MOJ Clamp down on Claims Management Firms, with help from SRA, article by Mr Jeremy Barnett
On 12th September, we reported on an investigation by the Ministry of Justice in respect of alleged breaches of the Compensation (Claims Management Services) Regulations 2006 and the Conduct of Authorised Persons Rules 9 (2013).
The MOJ has now published details of all of their investigations under these new 2013 rules. Further guidance published in October shows that the MOJ is working together with the SRA in this sector.
The MOJ have published details on their website of 7 concluded enforcement actions and 10 continuing investigations.
In four cases, the investigation has resulted in 4 companies having their Authorisation cancelled. The breaches complained of included General Rule 5 ‘ A Business shall observe all laws and regulations relevant to its business’ and General Rule 8 ‘A Business shall operate a complaints scheme in accordance with Rules made by the Regulator’.
The subject firms also breached a number of ‘client specific’ rules including provision of documentation to clients, permitting clients to withdraw from contracts and ensuring that information provided to the clients is clear, transparent, fair and not misleading.
In one case, conditions have been imposed on authorisation and in 2 further cases the investigation was concluded with the acceptance of Undertakings, where it is assumed that no admission as to misconduct have been made (although this concession does not appear to have been mentioned on the website).
The effect of the undertakings is dealt with in paragraph 7 of the undertaking – i.e.
I understand that if the Claims Management Regulator receives any evidence that Real Time Claims Ltd has failed to observe the terms of this undertaking, then further enforcement action will be taken to suspend, vary, or cancel the business’s authorisation.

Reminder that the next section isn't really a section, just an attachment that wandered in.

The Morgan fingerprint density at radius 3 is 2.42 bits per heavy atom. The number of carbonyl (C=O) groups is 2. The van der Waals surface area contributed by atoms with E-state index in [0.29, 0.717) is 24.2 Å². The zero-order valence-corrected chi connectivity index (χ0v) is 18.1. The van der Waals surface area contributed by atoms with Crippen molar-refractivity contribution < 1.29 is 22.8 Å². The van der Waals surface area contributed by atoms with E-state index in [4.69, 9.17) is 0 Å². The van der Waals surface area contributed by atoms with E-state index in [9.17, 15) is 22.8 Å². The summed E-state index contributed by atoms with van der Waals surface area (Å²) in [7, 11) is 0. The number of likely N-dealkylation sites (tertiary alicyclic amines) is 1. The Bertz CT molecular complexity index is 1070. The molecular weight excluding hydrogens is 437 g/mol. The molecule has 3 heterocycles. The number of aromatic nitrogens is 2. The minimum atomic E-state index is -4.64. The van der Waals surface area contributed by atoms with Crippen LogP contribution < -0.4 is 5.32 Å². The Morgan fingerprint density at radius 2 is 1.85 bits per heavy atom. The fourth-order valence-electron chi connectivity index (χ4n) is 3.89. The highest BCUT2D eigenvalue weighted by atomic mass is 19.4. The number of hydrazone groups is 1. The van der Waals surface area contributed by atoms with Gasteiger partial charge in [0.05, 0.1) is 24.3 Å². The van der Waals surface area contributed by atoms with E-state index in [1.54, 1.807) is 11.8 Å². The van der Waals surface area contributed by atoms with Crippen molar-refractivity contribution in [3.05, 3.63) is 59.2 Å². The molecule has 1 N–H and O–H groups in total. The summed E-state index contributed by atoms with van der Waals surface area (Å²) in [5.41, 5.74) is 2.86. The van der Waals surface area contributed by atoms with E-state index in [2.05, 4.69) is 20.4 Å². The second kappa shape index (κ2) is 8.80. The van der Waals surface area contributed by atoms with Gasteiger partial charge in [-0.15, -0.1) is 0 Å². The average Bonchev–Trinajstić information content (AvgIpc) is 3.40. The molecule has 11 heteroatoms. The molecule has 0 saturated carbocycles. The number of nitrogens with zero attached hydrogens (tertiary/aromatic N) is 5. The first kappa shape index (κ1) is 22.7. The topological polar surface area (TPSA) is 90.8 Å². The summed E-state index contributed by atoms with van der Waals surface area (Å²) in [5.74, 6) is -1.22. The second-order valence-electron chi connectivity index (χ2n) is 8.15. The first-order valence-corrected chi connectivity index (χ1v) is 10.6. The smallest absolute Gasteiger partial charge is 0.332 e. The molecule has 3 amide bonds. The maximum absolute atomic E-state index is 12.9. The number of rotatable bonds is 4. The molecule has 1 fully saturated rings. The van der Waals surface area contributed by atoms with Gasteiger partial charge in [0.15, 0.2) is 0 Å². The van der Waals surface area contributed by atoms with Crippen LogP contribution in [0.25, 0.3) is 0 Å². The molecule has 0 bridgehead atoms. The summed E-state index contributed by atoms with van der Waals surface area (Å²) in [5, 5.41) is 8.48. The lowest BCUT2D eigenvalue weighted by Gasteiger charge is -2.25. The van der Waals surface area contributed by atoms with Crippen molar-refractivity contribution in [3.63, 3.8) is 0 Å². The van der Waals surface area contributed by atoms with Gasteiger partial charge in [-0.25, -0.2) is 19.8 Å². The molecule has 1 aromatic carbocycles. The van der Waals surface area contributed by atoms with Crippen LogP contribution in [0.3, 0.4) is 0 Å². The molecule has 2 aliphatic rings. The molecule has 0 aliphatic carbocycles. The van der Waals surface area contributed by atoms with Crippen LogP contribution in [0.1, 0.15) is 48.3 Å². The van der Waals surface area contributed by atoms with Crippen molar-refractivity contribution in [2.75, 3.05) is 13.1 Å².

The company also has to agree to information being placed on the MOJ website, thereby allowing the Regulator to fulfil its responsibility of informing clients as to regulatory steps that have been taken.
Click here for a link to the MOJ site with full information about all of the companies that are being investigated.
The Solicitors Regulation Authority (SRA) have issued a warning note to practitioners who have referral arrangements for personal injury work, setting out types of arrangements which are likely to breach SRA conduct rules.
- Agreeing with a CMC to deduct money from clients’ damages
- Inappropriate outsourcing of work to introducers
- Referrals to other service providers which are not in the best interests of clients
- Lack of transparency about the arrangement.
The SRA go on to say, CMCs should note that CMR Client Specific Rule 8 requires you not to act in a way that puts a solicitor in breach of their rules. If you are found to be in breach of this rule, you may be liable to enforcement action.
The full warning has been published on the SRA website. Click here to read the warning.
NB Jeremy is representing one firm who are currently being investigated by the MOJ. See blog article September 12 2013